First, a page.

August 6, 2011
The day I tore my ACL, an important ligament of the knee, my life took a turn for the worst. I have always been physically active. I played basketball in middle- and high-school and was a member of the swim team. I played tennis and racket ball for fun. My friends and I hiked and went to the beach on weekends. We roller-skated on the quite streets of my best friend's neighborhood wearing metal-wheeled skates strapped to our sneakers. Good old memories! During and after my college time I was a dedicated member of an aerobics club, wearing in-fashion leg warmers and thighs. (I still have some, but, no, I don’t wear them!)
So I was no stranger to injuries. Ankle sprains, pulled muscles, bruises, bumps, and a broken bone on my left foot are part of my repertoire of injuries. All these injuries, however, heal on their own. The body repairs the damage in time, swelling goes down, and pain eventually disappears. Even the bone rebuilds itself cell-by-cell to rejoin the broken parts together.
But a torn ACL belongs in different category. It won't heal on its own rejoining the parts split apart by brute force. And once the swelling went down and the pain disappeared, what remained was an unstable knee that did not fully support my active lifestyle. Ten years before the ACL injury I had added martial arts, Kuk Sool Won (KSW), to my list of activities. I could practice with a torn knee ligament, but had limitations. I would have to be more careful during jumps and knee bends. The injury took a great deal of joy out of my Kuk Sool practice. Would I have surgery to fix it or would I stay with a wobbling knee?
I don't like surgery. The idea of cutting through perfectly healthy layers of skin and muscle gives me shivers to say the least. I consulted with one of the best knee surgeons in town and he reassured me that cutting would be minimum. Rehab, on the other hand, would be the major challenge. I would have to be disciplined and focus on a daily routine of exercises designed to rebuild my leg’s strength, regardless of the pain or the groggy and queasy feelings left by pain medication. There is no other way to recovery. I could not decide to do it. Sometimes after exercising and worrying my knee would fail me, I was ready to fix it, but then I thought about surgery and decided to wait. I cycled between “I’ll do it!” and “Wait, not yet!” for about a year when something happened that cleared indecision out of my mind.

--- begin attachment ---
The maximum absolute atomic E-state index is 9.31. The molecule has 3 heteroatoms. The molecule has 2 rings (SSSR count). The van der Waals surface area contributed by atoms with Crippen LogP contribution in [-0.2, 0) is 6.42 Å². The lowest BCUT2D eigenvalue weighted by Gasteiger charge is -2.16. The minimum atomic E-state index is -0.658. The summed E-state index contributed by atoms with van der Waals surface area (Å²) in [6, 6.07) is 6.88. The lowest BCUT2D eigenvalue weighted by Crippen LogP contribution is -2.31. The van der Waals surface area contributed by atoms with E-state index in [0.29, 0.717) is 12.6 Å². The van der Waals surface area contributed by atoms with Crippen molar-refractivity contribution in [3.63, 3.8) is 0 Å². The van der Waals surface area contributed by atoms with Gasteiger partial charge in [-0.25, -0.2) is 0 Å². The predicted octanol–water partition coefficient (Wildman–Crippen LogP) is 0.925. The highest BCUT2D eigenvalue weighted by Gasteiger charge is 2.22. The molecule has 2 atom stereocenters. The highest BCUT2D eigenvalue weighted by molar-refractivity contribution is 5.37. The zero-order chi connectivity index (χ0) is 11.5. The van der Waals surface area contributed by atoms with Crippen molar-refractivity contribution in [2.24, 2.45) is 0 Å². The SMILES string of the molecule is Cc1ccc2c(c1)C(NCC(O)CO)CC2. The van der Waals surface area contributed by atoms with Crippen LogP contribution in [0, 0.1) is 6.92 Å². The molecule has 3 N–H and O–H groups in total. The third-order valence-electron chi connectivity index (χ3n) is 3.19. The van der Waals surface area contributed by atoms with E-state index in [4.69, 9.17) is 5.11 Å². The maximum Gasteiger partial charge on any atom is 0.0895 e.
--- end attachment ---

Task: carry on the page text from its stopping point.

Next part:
I was working on the memoir of my martial arts instructor, Master Choon-Ok Jade Harmon. I had finished the interviews and research and I was fully focused on writing. I was stepping into her shoes, so to speak, to write her story in her voice, when I realized little by little how small my problems were compared to hers. She has achieved the highest rank in KSW against so many obstacles I have lost count. Family, tradition, colleagues, all intervened to stop her martial arts career. But what stood out was that her greatest battle was (and still is) against a condition that consistently interrupts and sets back her progress. Having dyspraxia, she has to concentrate more and repeat movements many more times than others to get them right and memorized. She battles constant frustration but has not given up because if she had, she would have been left with nothing but anger and defeat. If she had given up, dyspraxia, not her, would have won the life-long battle.
By practicing many hours every day, she has achieved a great milestone: she’s the only woman with a ninth degree black belt. This is the reward of a life-long commitment not many men and fewer women have achieved. Being a woman made the struggle harder. But the rewards go beyond self-satisfaction. At her martial arts school, she’s able to help young and adult students who have the same problem. She understands what’s going on in their minds because she faces the same obstacles. She’s kind, patient and practices with them and encourages them to practice more at home. “If you practice, you will get it,” she tells them. Her story is an endless source of inspiration to face and solve my troubles. Having to face surgery and a long rehab did not seem such a big deal compared to what people with dyspraxia have to go through.
Dyspraxia affects people’s motor coordination. Some people, like Daniel Radcliffe, have trouble with small movements, such as tying his shoelaces. Still he’s the best quidditch player ever. Others may feel clumsy handling silverware, or writing, sewing, cutting vegetables, or folding clothes, while some may have trouble with big movements, such as throwing a ball. It could be problems with balance, coordination, being clumsy. It could be one or a combination of the above. Sounds like somebody you know?
Meet a group of “true experts” in solving persistent problems: Choon-Ok Jade Harmon, Daniel Radcliffe, Louis Barnett (a successful British chocolatier), and many other people I don’t know, but who are out there facing their daily battle with dyspraxia and other permanent conditions.They are experts at not giving up. They have found a way to successfully counter balance the frustration and anger coming from endless struggle. Their example is truly inspirational and I am thankful for knowing about their struggle and success. I wish more of them would step out and let us know how they do it. I had knee surgery and, as expected, recovery was the most challenging part. It was painful, long, and exhausting but I went through it and I am back in Kuk Sool. If Choon-Ok, Daniel, Louis, and many other true experts can try one more time, so can I.
For more information about dyspraxia, visit the Dyspraxia Foundation USA: http://www.dyspraxiausa.org/